So General Patraeus has made his long awaited report to Congress.
As John Bolton rightly said on BBC radio today (there's a phrase I never thought I'd type), the general appeared before Congress in a smart military uniform with four stars on his shoulders and lots of bright shiny medals on his chest. Apparently, this gives his words a credibility and authority with the American public which critics of the Iraq war can never hope to challenge.
Judging by these poll numbers (pdf), Bolton may have a point. Asked "who would you say you trust the most with successfully resolving the war in Iraq -- the Bush Administration, Congress, or U.S. military commanders in Iraq?", 68% opted for the men in uniform compared to 21% for Congress and only 5% for the Bush administration. Well, who hasn't got a thing for uniforms?
The Bush administration have sought to exploit this sentiment for all its worth by continually claiming that they base their Iraq strategies on the recommendations of the men in uniform. Their critics, on the other hand, clearly hate the brave defenders of freedom and their lovely outfits and are desperate for them all to be shot in the head or at least fail miserably...
This isn't the truth of course, Rumsfeld in particular refused to listen to anyone who disagreed with him, nice uniform or not, and seemed to make up strategies as he went along based on pies in the sky delivered by half-baked neo-conservative think tanks, but you can certainly see why they keep on hammering away with the line. The troops are providing cover for more than just their fellow soldiers (not an exclusively American phenomenon by any means).
The irony is that Patraeus does understand how difficult the situation is, unlike
"sweets and flowers" Wolfowitz, "last throes" Cheney or any of the previous body count military men who failed so miserably. Patraeus genuinely does seem to understand that traditional military methods will not work, that winning the support of the local population is crucial and he even understands some of what that entails. In fact, I'd go so far as to say that if Patraeus had been listened too from the start, and I mean from at least a year before the invasion, there's a chance that the last four and a half years could have been very different.
Now, I'm afraid, it's too late. The surge is, by definition, a temporary measure and the insurgents and militias know that just as well as everyone else. In the period of lawlessness which has existed in Iraq since the invasion, they've had a taste of the power they could wield and although they may be lying relatively low at the moment, they have not gone away. Unless the US intends to keep 150,000+ troops in Iraq permanently, and that is clearly ridiculous, the debate on whether a timetable would encourage "the enemy" is entirely spurious. Even in the best case scenario, it will take years before the Iraqi security forces and the Iraqi "unity" government, both heavily beset by sectarian tensions, will be capable of controlling Iraq. Timetable or not, most of the US soldiers will have to leave Iraq long before then. That's just a fact, one which the Bush administration seems determined not to acknowledge.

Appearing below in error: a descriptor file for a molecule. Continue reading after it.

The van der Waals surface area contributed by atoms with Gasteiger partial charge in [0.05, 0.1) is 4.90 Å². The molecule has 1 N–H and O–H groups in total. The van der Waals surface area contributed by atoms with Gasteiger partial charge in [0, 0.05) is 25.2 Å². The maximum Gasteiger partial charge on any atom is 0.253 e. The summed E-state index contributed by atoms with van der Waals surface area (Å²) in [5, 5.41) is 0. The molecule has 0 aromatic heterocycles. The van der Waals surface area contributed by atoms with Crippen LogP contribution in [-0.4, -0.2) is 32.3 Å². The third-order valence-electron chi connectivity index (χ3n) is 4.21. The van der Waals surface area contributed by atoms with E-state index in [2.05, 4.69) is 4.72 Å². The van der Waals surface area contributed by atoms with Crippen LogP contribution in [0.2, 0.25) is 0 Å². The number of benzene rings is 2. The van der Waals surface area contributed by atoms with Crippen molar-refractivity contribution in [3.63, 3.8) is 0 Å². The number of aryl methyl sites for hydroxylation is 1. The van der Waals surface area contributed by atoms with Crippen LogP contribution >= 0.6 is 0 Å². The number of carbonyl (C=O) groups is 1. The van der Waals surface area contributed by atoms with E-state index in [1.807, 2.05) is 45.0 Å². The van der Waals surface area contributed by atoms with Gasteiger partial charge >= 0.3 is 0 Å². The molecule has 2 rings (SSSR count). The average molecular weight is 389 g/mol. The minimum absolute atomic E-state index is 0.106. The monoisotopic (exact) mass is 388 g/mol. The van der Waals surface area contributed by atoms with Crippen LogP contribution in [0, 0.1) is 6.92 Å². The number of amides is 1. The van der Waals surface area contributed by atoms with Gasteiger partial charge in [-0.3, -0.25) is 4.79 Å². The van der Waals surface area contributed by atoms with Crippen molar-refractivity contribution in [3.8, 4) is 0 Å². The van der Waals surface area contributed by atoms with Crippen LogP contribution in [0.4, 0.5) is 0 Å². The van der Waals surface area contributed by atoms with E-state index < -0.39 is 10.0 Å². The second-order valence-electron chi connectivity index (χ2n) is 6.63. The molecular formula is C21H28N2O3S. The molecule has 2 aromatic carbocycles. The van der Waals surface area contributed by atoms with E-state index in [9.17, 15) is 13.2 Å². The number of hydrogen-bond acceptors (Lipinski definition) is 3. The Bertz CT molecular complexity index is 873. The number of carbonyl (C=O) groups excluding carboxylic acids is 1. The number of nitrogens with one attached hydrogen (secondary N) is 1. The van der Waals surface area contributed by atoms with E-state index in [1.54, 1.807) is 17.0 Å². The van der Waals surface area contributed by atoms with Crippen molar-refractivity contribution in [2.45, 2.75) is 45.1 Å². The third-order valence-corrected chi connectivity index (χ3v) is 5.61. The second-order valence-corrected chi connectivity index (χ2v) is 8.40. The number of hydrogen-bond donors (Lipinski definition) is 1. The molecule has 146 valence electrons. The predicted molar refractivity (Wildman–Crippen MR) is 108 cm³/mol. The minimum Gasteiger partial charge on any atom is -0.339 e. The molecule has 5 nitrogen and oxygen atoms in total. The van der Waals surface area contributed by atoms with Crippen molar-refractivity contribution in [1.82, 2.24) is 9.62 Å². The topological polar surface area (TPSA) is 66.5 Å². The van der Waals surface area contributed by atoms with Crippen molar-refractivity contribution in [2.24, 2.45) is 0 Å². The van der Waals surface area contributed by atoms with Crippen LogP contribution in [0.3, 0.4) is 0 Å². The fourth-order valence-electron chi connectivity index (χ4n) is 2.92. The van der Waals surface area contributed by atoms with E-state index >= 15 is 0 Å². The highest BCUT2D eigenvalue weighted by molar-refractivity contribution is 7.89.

As to the general's assessment of the success of the surge, it is questionable to put in mildly. That's not to question his integrity exactly. The fact is that he's a general at war and if he was really telling the unadulterated truth, it'd be a first for any general in any war ever. His job is not to tell the whole truth but to present the situation in a way which best suits the military and political imperatives. His assessment is nothing like as outlandish as comical Ali's claims of victory as US troops rolled into Baghdad but its certainly not the unvarnished truth. And, for all that Patraeus claimed not to be acting as a mouthpiece for the Whitehouse, that's part of his job too. At the end of the day, his orders come from President Bush.
Still, he was wearing a very impressive uniform.
And then there's the timing. General Patraeus reported to Congress on September 10th. On September 12th, the Whitehouse will release its report on the way forward and on the 13th, Bush will go on TV to address the American people. In between times, there's the small matter of an anniversary to be commemorated. For those who accept that the invasion of Iraq was merely enabled by those horrible terrorist attacks rather than having any real connection to it, that's a disgusting exploitation of a tragic event. But with "nudge, nudge, wink, wink" timing like this, it's unsurprising that not everyone feels the same way. Earlier this month, US pollsters asked "do you think Saddam Hussein was personally involved in the September 11th, 2001 terrorist attacks...?" 33% of Americans answered yes (from the polls linked above).
Given all of that, and the Democrats inability to come up with anything even faintly resembling an alternative plan, Bush will probably get what he wants yet again and may well manage to hold out until the end of his term. That way, he can blame his successor for the catastrophic failure of his Iraq policies. Because nothing is ever the fault of Bush and his acolytes.
In the meantime, the imaginary game of Iraqi political football will continue. It is rumoured that the score is 655,000 - 0* but that is strongly disputed by those who claim not to have been keeping score themselves.
* That's Iraqi civilians deaths as a result of the US invasion compared to US civilian deaths as a result of Iraqi military activity against the United States.